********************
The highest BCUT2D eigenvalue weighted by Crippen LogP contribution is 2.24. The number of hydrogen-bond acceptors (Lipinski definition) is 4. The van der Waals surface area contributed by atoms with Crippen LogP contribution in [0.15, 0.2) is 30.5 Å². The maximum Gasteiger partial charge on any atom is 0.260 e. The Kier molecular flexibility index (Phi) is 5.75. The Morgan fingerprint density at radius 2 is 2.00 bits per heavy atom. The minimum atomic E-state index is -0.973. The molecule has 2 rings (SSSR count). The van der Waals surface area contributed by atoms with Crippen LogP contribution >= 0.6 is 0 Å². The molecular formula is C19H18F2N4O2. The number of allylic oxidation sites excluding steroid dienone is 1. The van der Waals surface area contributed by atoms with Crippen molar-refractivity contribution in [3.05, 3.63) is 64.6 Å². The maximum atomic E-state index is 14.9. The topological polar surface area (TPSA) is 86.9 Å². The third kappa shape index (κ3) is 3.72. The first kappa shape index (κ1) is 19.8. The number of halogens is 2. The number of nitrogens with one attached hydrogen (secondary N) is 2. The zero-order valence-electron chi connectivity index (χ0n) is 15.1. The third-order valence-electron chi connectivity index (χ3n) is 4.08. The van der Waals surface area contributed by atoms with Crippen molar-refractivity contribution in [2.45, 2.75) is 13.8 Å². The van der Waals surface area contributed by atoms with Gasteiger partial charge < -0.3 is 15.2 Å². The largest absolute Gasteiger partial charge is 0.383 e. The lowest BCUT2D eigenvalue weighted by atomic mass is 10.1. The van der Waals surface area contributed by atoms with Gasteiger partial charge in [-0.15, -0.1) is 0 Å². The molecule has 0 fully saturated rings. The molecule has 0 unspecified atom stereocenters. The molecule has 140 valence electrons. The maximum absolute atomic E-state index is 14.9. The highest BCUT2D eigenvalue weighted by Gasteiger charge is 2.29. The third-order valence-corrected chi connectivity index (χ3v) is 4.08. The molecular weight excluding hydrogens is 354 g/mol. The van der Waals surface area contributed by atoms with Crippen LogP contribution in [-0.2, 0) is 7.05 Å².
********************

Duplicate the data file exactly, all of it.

The highest BCUT2D eigenvalue weighted by Crippen LogP contribution is 2.24. The number of hydrogen-bond acceptors (Lipinski definition) is 4. The van der Waals surface area contributed by atoms with Crippen LogP contribution in [0.15, 0.2) is 30.5 Å². The maximum Gasteiger partial charge on any atom is 0.260 e. The Kier molecular flexibility index (Phi) is 5.75. The Morgan fingerprint density at radius 2 is 2.00 bits per heavy atom. The minimum atomic E-state index is -0.973. The molecule has 2 rings (SSSR count). The van der Waals surface area contributed by atoms with Crippen LogP contribution >= 0.6 is 0 Å². The molecular formula is C19H18F2N4O2. The number of allylic oxidation sites excluding steroid dienone is 1. The van der Waals surface area contributed by atoms with Crippen molar-refractivity contribution in [3.05, 3.63) is 64.6 Å². The maximum atomic E-state index is 14.9. The topological polar surface area (TPSA) is 86.9 Å². The third kappa shape index (κ3) is 3.72. The first kappa shape index (κ1) is 19.8. The number of halogens is 2. The number of nitrogens with one attached hydrogen (secondary N) is 2. The zero-order valence-electron chi connectivity index (χ0n) is 15.1. The third-order valence-electron chi connectivity index (χ3n) is 4.08. The van der Waals surface area contributed by atoms with Crippen molar-refractivity contribution in [2.45, 2.75) is 13.8 Å². The van der Waals surface area contributed by atoms with Gasteiger partial charge < -0.3 is 15.2 Å². The largest absolute Gasteiger partial charge is 0.383 e. The lowest BCUT2D eigenvalue weighted by atomic mass is 10.1. The van der Waals surface area contributed by atoms with Gasteiger partial charge in [-0.15, -0.1) is 0 Å². The molecule has 0 fully saturated rings. The molecule has 0 unspecified atom stereocenters. The molecule has 140 valence electrons. The maximum absolute atomic E-state index is 14.9. The highest BCUT2D eigenvalue weighted by Gasteiger charge is 2.29. The third-order valence-corrected chi connectivity index (χ3v) is 4.08. The molecular weight excluding hydrogens is 354 g/mol. The van der Waals surface area contributed by atoms with Crippen LogP contribution in [-0.2, 0) is 7.05 Å².